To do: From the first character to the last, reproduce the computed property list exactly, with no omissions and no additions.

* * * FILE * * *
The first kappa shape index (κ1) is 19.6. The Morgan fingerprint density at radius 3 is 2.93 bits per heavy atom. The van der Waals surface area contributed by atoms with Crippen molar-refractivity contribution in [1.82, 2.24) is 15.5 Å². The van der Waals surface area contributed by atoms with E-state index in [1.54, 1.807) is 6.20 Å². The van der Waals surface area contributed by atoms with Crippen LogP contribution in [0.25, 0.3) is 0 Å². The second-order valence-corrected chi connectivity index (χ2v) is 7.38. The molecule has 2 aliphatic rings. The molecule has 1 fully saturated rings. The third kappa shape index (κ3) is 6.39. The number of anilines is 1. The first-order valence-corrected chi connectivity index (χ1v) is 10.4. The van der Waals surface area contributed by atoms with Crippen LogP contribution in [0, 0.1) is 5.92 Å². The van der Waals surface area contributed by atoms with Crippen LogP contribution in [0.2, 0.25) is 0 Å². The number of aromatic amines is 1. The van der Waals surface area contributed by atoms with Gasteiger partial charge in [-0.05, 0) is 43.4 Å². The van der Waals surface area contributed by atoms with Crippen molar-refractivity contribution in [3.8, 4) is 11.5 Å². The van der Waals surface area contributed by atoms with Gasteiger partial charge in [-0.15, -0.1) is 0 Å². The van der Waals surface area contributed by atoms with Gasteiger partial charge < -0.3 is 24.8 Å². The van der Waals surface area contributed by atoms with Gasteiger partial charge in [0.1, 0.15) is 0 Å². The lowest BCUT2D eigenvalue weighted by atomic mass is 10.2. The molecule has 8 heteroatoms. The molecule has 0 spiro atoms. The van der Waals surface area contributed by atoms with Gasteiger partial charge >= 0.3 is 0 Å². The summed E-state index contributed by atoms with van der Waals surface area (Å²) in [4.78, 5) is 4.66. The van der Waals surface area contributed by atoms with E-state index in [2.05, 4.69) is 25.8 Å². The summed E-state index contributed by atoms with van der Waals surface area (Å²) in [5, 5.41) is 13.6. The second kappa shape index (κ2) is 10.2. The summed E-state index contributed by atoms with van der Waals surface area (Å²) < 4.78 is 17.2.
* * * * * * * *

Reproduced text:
The first kappa shape index (κ1) is 19.6. The Morgan fingerprint density at radius 3 is 2.93 bits per heavy atom. The van der Waals surface area contributed by atoms with Crippen molar-refractivity contribution in [1.82, 2.24) is 15.5 Å². The van der Waals surface area contributed by atoms with E-state index in [1.54, 1.807) is 6.20 Å². The van der Waals surface area contributed by atoms with Crippen LogP contribution in [0.25, 0.3) is 0 Å². The second-order valence-corrected chi connectivity index (χ2v) is 7.38. The molecule has 2 aliphatic rings. The molecule has 1 fully saturated rings. The third kappa shape index (κ3) is 6.39. The number of anilines is 1. The first-order valence-corrected chi connectivity index (χ1v) is 10.4. The van der Waals surface area contributed by atoms with Crippen LogP contribution in [0, 0.1) is 5.92 Å². The van der Waals surface area contributed by atoms with Crippen LogP contribution in [0.2, 0.25) is 0 Å². The number of aromatic amines is 1. The van der Waals surface area contributed by atoms with Gasteiger partial charge in [-0.05, 0) is 43.4 Å². The van der Waals surface area contributed by atoms with Crippen molar-refractivity contribution in [3.8, 4) is 11.5 Å². The van der Waals surface area contributed by atoms with Gasteiger partial charge in [-0.15, -0.1) is 0 Å². The van der Waals surface area contributed by atoms with Gasteiger partial charge < -0.3 is 24.8 Å². The van der Waals surface area contributed by atoms with Gasteiger partial charge in [0.1, 0.15) is 0 Å². The lowest BCUT2D eigenvalue weighted by atomic mass is 10.2. The molecule has 8 heteroatoms. The molecule has 0 spiro atoms. The van der Waals surface area contributed by atoms with Gasteiger partial charge >= 0.3 is 0 Å². The summed E-state index contributed by atoms with van der Waals surface area (Å²) in [4.78, 5) is 4.66. The van der Waals surface area contributed by atoms with E-state index in [2.05, 4.69) is 25.8 Å². The summed E-state index contributed by atoms with van der Waals surface area (Å²) in [5, 5.41) is 13.6. The second kappa shape index (κ2) is 10.2. The summed E-state index contributed by atoms with van der Waals surface area (Å²) < 4.78 is 17.2.